In this paper the propagation of long waves (tides) into a canal is studied. The canal is assumed to be rotating at constant angular velocity and the depth of the fluid is uniform.
The rate of rotation can have a considerable effect on the amplitude of the unattenuated modes in the channel. This is due partly to the modification of the known solution when the rotation is zero, and partly to the fact that even if there is only a single semi-infinite barrier unattenuated waves of a special type (Kelvin waves) may be propagated in the rotating system into what is normally called the ‘shadow’ region behind the barrier (Crease 1956).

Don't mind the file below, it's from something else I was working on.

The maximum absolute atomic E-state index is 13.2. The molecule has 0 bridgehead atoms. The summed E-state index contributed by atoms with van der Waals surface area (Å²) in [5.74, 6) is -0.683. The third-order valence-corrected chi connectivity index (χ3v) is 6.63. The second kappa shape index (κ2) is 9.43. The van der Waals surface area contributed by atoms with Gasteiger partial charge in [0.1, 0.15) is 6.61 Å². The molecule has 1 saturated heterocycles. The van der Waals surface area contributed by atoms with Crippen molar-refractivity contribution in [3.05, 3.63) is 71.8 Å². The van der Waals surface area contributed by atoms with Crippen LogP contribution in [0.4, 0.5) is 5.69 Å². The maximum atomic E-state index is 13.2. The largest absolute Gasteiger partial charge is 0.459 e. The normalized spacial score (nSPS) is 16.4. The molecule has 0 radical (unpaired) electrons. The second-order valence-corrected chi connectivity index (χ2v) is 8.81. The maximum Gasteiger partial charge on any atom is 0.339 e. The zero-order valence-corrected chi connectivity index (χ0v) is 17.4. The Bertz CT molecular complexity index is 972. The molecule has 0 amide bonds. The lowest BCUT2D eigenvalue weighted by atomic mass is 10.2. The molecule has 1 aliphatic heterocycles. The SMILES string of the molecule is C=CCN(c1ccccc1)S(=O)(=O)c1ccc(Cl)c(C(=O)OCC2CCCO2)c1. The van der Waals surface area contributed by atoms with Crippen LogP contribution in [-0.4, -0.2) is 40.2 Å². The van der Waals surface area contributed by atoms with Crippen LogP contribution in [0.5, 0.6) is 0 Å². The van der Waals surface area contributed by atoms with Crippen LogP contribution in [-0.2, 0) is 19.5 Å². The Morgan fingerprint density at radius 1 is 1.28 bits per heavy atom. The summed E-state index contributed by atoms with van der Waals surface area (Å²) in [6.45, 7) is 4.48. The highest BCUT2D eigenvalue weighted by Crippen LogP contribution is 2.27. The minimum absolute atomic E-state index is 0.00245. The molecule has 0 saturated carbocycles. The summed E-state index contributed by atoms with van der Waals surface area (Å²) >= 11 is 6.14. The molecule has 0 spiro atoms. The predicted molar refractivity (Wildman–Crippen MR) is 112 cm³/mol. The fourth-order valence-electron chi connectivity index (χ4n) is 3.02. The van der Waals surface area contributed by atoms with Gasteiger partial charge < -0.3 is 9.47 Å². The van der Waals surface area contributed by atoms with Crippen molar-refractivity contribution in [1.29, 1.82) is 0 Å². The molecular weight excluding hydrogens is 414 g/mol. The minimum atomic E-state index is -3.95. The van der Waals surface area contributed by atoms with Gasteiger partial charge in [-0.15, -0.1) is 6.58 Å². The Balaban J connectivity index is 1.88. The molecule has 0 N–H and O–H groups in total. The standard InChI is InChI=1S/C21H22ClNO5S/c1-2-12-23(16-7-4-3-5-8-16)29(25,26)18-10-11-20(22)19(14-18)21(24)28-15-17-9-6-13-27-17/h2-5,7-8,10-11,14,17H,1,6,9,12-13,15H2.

The purpose of this theoretical investigation is to seek a partial explanation of the behaviour of tides and storm surges in the North Sea. For this reason two models of this region are discussed. In Example I the model is of two parallel semi-infinite barriers in the path of a plane progressive wave, and in Example II there are two parallel barriers, one semi-infinite and the other infinite.
The ratio of the observed height of the semi-diurnal M2 tide in the North Sea to the height of the incident tide from the Atlantic lies between the results predicted by the two models and is in closer agreement with the model of Example I.